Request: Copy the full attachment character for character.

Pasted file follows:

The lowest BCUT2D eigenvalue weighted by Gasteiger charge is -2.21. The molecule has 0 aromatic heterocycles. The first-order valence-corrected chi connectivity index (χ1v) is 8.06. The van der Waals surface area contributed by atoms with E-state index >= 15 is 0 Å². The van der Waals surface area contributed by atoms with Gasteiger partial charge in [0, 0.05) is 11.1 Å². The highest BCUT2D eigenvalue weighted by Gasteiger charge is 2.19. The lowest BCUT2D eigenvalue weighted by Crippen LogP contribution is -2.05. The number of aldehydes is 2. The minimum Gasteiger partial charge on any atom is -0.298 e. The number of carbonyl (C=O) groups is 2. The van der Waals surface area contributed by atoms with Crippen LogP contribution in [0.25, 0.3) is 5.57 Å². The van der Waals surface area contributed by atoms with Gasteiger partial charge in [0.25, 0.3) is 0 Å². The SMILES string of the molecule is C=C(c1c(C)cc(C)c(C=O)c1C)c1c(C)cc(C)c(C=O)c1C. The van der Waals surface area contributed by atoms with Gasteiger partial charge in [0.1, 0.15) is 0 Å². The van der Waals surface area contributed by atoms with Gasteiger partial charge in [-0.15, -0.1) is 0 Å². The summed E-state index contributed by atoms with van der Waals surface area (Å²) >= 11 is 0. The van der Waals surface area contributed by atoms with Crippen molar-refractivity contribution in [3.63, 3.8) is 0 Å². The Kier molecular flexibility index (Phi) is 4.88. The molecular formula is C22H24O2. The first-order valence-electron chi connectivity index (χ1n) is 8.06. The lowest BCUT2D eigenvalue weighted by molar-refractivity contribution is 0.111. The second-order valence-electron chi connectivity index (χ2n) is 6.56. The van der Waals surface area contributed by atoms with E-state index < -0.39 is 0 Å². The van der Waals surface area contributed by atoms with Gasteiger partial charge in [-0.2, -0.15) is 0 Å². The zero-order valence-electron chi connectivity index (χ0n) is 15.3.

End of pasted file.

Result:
The lowest BCUT2D eigenvalue weighted by Gasteiger charge is -2.21. The molecule has 0 aromatic heterocycles. The first-order valence-corrected chi connectivity index (χ1v) is 8.06. The van der Waals surface area contributed by atoms with E-state index >= 15 is 0 Å². The van der Waals surface area contributed by atoms with Gasteiger partial charge in [0, 0.05) is 11.1 Å². The highest BCUT2D eigenvalue weighted by Gasteiger charge is 2.19. The lowest BCUT2D eigenvalue weighted by Crippen LogP contribution is -2.05. The number of aldehydes is 2. The minimum Gasteiger partial charge on any atom is -0.298 e. The number of carbonyl (C=O) groups is 2. The van der Waals surface area contributed by atoms with Crippen LogP contribution in [0.25, 0.3) is 5.57 Å². The van der Waals surface area contributed by atoms with Gasteiger partial charge in [0.25, 0.3) is 0 Å². The SMILES string of the molecule is C=C(c1c(C)cc(C)c(C=O)c1C)c1c(C)cc(C)c(C=O)c1C. The van der Waals surface area contributed by atoms with Gasteiger partial charge in [0.1, 0.15) is 0 Å². The van der Waals surface area contributed by atoms with Gasteiger partial charge in [-0.15, -0.1) is 0 Å². The summed E-state index contributed by atoms with van der Waals surface area (Å²) >= 11 is 0. The van der Waals surface area contributed by atoms with Crippen molar-refractivity contribution in [3.63, 3.8) is 0 Å². The Kier molecular flexibility index (Phi) is 4.88. The molecular formula is C22H24O2. The first-order valence-electron chi connectivity index (χ1n) is 8.06. The lowest BCUT2D eigenvalue weighted by molar-refractivity contribution is 0.111. The second-order valence-electron chi connectivity index (χ2n) is 6.56. The van der Waals surface area contributed by atoms with E-state index < -0.39 is 0 Å². The van der Waals surface area contributed by atoms with Gasteiger partial charge in [-0.2, -0.15) is 0 Å². The zero-order valence-electron chi connectivity index (χ0n) is 15.3.